FluentTraversable has a lot of useful methods: map, flatMap, filter, unique, groupBy, orderBy, allMatch, anyMatch, noneMatch, firstMatch, maxBy, minBy, reduce, toArray, toMap and more. List, description and examples of all those methods are available in TraversableFlow interface. Each method belongs to one of two groups: intermediate or terminate operations. Intermediate operation does some work on input array, modifies it and returns FluentTraversable object for further processing, so you can chain another operation. Terminate operation does some calculation on each element of array and returns result of this calculation. For example size operation returns integer that is length of input array, so you can not chain operation anymore.


        ->filter(...)//intermediate operation, so I can chain
        ->map(...)//intermediate operation, so I can chain
        ->size()//terminate operation, I cannot chain - it returns integer

There are few terminal operations that returns Option value (if you don't know what is Option or Optional value pattern, follow this links: php-option, Optional explanation in Java). For example firstMatch method could find nothing, so instead return null or adding second optional argument to provide default value, Option object is returned. Option object is a wrapper for value, it can contain value, but it haven't to. You should threat Option as collection with 0 or 1 value. Option class provides few familiar methods to FluentTraversable, for example map and filter. You can get value from Option by getOrElse method:


        ->firstMatch(is::eq('', 'Stephen King'))
        //there is Option instance, you can transform value (thanks to map) if this value exists
            return 'Found book: '.$book->getTitle();
        //provide default value if book wasn't found
        ->orElse(Option::fromValue('Not found any book...'))
        //print result to stdout thanks to Option::map method
        //or you can call "->get()" and assign to variable, it is safe because you provided default value by "orElse"

If Stephen King's book was found, "Found book: TITLE" will be printed, otherwise "Not found any book...".

Properly used, option is very powerful and it integrates with FluentTraversable perfectly. Option::map method is very inconspicuous, but it is also very useful. Thanks to Option::map you can execute piece of code when value is available without using if statement:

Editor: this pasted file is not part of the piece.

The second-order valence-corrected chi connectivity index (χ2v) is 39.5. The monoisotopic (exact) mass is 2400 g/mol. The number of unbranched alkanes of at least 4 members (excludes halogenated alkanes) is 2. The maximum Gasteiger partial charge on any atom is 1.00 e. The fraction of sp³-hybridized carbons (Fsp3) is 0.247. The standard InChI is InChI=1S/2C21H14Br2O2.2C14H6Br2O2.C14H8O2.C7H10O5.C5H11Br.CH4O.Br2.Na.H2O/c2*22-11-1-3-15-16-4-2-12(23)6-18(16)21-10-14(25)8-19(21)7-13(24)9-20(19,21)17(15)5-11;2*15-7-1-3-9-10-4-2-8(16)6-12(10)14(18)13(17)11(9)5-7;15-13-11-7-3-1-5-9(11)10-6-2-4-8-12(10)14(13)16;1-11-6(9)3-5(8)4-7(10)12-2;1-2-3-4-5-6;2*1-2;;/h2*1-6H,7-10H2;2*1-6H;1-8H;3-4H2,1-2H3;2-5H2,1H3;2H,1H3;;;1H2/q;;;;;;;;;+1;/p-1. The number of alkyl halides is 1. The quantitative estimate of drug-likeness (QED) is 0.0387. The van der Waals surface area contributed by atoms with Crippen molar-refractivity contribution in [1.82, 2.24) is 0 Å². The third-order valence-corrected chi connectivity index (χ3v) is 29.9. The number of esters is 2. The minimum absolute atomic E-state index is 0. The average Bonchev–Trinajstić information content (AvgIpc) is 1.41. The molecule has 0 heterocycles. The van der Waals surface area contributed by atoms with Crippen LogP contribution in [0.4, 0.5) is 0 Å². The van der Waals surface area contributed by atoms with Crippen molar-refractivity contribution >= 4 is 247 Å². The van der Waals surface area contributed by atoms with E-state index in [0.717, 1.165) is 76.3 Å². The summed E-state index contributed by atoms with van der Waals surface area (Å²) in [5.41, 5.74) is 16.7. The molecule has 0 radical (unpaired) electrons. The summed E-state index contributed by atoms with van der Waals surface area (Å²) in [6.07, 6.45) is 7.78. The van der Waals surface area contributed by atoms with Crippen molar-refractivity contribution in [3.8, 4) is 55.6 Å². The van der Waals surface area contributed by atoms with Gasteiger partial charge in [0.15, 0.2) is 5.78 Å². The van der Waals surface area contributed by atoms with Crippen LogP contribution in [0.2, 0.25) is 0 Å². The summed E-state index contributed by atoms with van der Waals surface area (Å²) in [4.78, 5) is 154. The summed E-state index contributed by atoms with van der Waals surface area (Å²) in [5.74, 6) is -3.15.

->map(function(Book $book){


Option in many cases is very useful and it often simplifies the code. If you do not feel how to properly use it, check "Bigger example" section in this article and all examples with Option in this documentation. Option has getOrElse method, so you can eventually use it to grab the value or default value. However I recommend you to learn how to properly use this pattern, in literature it is also called Maybe or Optional pattern.


When you want to use Option::map function, be aware when provided mapping function returns null, map function will return Some(null) (not None()) - that could be undesirable. Example below is not correct if $patientRepo::find() method might return null:

  //there could be `Some(null)` value! 
  //there could be also `Some(null)` value, so `null` might be passed to `$this::callToDoctor`

When you want to transform value wrapped by Option and mapping function could return null you should use flatMap and get::option() combo. There is correct example:

  //when `$this::callToDoctor` return `null` there will be `None`
  //when doctor has not phone set, there will be `None` value

get::option is similar to get::value, the difference is it wraps value in Option type.


FluentComposer is a tool to compose complex operations on arrays. You can define one complex operation thanks to composer, and apply it multiple times on any array. FluentComposer has the same interface as FluentTraversable (those two classes implements the same interface: TraversableFlow).

There is an example:

    $maxEvenPrinter = FluentComposer::forArray();

    //very important is, to not chain directly from `forArray()` method, first you should assign created object
    //to variable, and then using reference to object you can compose your function

            //only even numbers
            return $number % 2 === 0;
        //"max" (as same as firstMatch) returns Option, because there is possibility given array is empty
            return 'max even number: '.$value;
        ->orElse(Option::fromValue('max even number not found'))

Ok, we have $maxEvenPrinter object, what's next?

    $maxEvenPrinter(array(1, 3, 5, 2, 4));
    //output will be: "max even number: 4"
    $maxEvenPrinter(array(1, 3, 5));
    //output will be: "max even number not found"

As I said, FluentComposer has almost the same methods as FluentTraversable. The difference between those two classes is that, FluentTraversable needs input array when object is created and it should be used once, FluentComposer doesn't need array when object is created and can be invoked multiple times with different input arrays. Internally FluentComposer uses FluentTraversable instance ;) You should threat FluentComposer as tool to compose functions.

FluentComposer has three factory methods that differ in arguments that are accepted by created function:

  • FluentComposer::forArray() - created function accepts one array/traversable argument

        $func = FluentComposer::forArray();
        $func-> /* some chaining methods */;
        $func(array('value1', 'value2', 'value3'));
  • FluentComposer::forVarargs() - created function accepts variable number of arguments (varargs):

        $func = FluentComposer::forVarargs();